I think about how easily it could have been my father. My well-dressed father with his Infiniti SUV with the personalized license plates, who bought real estate in East Oakland about a year ago and has realized first-hand, since then, how harsh and cold a city Oakland is. We in our safe little bubble of suburbia often forget how the rest of the world lives. My father now calls Oakland "a vicious place." Until a year ago, he thought such things existed only in the movies: gang wars and auto thefts; people exchanging money for drugs on street corners in broad daylight; rampant, blatant crime and destruction and acts of violence. Oakland opened his eyes. Oakland has further opened our eyes in the past two weeks: such things are not supposed to happen to those we love and know.
A week ago, I remarked to my sister, "I'd be really excited about how good I'm getting at using Adobe Illustrator again, if it weren't for the fact that it's for such a sad thing." That was the night that, while I redesigned missing-person flyers, she had to stand in front of the crowds at the UC Berkeley MSA's Eid banquet and deliver the statement her friend, Dr. Attari's daughter, had asked her to read in her place. I know how difficult and emotionally taxing this was, since my sister relayed it all to me first-hand. One of the most difficult things, for her, was to see her classmates walk around laughing, dressed to the nines in their Eid finery, even though they all know H and know her mother is missing.
"But it doesn't hit some people as hard," I tried to explain to her. "If H weren't your best friend and you weren't so involved in this, it probably wouldn't hit me and Ummy and Daddy as hard either."
"Not even if it were someone you knew as an acquaintance? Or any of the Muslim people you went to school with?"
"No," I said bluntly. "Not even then. I wouldn't spend so much time on it. Probably just forward out a few emails, and feel bad for a couple days, and... yeah, that's it." My friend D doesn't call me a heartless bastard for nothing.
But when you've watched your sister and her best friend get to know one another and grow together during their university years, when you've photographed them with silly expressions in the moonlight outside Barrows Hall after leaving the UC Berkeley Fast-a-Thon during Ramadan and listened to all their anecdotes about one another and lunched with them at Julie's and laughed at their being married to each other on Facebook, when you've been to the lovely, gracious older sister's wedding and eaten their mother's homecooked, delicious food and smiled at the image of their father serenely washing dishes at the kitchen sink, when you've attended community vigils in Oakland and San Jose and seen grown men cradle candles, symbols of hope, in their huge hands as gently as if they were holding fragile babies, then you can't help but care a whole lot more.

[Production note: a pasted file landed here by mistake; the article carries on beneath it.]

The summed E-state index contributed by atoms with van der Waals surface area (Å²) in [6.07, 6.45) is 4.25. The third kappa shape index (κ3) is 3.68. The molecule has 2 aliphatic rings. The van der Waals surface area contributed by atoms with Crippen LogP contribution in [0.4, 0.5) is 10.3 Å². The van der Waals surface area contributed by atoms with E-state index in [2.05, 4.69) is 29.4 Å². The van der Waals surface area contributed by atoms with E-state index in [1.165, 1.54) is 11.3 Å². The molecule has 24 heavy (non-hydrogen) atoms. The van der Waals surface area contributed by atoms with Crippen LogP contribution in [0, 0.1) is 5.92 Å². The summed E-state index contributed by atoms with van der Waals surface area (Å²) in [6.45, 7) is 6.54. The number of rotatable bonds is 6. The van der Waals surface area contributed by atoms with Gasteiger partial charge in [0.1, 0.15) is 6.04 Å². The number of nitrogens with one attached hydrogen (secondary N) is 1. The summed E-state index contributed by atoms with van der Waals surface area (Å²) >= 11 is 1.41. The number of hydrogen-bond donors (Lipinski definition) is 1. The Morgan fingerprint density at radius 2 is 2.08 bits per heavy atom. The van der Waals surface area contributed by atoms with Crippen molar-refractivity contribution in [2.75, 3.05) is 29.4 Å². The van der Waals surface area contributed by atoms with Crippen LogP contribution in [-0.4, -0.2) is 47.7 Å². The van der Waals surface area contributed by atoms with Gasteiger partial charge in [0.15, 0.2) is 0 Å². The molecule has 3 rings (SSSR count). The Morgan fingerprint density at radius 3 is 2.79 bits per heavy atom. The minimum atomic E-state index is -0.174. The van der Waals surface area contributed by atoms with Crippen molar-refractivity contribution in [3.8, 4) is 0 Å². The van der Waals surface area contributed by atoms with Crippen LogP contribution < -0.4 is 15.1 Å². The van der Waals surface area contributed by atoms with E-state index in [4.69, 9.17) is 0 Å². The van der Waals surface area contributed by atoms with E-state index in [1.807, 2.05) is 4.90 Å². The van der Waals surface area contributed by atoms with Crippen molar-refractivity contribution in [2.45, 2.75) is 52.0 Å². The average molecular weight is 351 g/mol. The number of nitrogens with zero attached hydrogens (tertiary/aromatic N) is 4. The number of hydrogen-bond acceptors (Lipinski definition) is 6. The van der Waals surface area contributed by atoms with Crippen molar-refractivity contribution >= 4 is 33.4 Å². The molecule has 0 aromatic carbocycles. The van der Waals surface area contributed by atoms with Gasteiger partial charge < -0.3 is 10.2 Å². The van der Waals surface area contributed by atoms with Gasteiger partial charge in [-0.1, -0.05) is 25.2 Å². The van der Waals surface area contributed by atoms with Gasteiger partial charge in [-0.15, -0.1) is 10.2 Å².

"The worst thing must be to not know anything, one way or another," I said helplessly to my brother a few days ago. "To not have -"
"Closure," he finished.
"But at least, this way, they have hope, and that's the most important thing they need right now."
I can't even begin to imagine the massive amounts of hope it must take to walk around and function and continue your daily life step-by-step, to return to school and work and concentrate on people's words when in reality you're just standing at the edge of the earth, longing for the one person who, as her older daughter put it, makes everything perfect, who puts everything in place, whose absence leaves a heartbreaking void.
I've never known two weeks to feel so long before.
All I can wish for the Attari family is:
Only good things
No in-betweens just
Peace and love.
And all the strength and hope they could ever need.
Labels: Loss and laments and letting go